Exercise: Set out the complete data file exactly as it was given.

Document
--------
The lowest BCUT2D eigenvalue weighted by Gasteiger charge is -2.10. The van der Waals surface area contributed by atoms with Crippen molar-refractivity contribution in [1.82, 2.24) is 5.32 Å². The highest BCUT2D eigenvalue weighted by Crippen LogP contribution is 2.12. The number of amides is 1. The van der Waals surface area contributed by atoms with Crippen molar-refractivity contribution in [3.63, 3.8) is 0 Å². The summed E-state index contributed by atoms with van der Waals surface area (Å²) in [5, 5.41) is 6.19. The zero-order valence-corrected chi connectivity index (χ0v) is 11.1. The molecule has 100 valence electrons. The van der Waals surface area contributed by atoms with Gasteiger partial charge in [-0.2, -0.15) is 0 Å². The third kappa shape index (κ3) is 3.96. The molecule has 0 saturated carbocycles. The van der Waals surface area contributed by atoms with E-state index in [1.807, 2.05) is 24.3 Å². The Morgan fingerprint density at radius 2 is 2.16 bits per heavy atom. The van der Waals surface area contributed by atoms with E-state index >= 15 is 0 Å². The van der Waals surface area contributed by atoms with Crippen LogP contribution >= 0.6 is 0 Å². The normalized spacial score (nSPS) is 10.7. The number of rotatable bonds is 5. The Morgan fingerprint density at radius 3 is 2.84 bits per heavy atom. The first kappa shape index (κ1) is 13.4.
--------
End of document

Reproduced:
The lowest BCUT2D eigenvalue weighted by Gasteiger charge is -2.10. The van der Waals surface area contributed by atoms with Crippen molar-refractivity contribution in [1.82, 2.24) is 5.32 Å². The highest BCUT2D eigenvalue weighted by Crippen LogP contribution is 2.12. The number of amides is 1. The van der Waals surface area contributed by atoms with Crippen molar-refractivity contribution in [3.63, 3.8) is 0 Å². The summed E-state index contributed by atoms with van der Waals surface area (Å²) in [5, 5.41) is 6.19. The zero-order valence-corrected chi connectivity index (χ0v) is 11.1. The molecule has 100 valence electrons. The van der Waals surface area contributed by atoms with Gasteiger partial charge in [-0.2, -0.15) is 0 Å². The third kappa shape index (κ3) is 3.96. The molecule has 0 saturated carbocycles. The van der Waals surface area contributed by atoms with E-state index in [1.807, 2.05) is 24.3 Å². The Morgan fingerprint density at radius 2 is 2.16 bits per heavy atom. The van der Waals surface area contributed by atoms with E-state index >= 15 is 0 Å². The van der Waals surface area contributed by atoms with Crippen LogP contribution >= 0.6 is 0 Å². The normalized spacial score (nSPS) is 10.7. The number of rotatable bonds is 5. The Morgan fingerprint density at radius 3 is 2.84 bits per heavy atom. The first kappa shape index (κ1) is 13.4.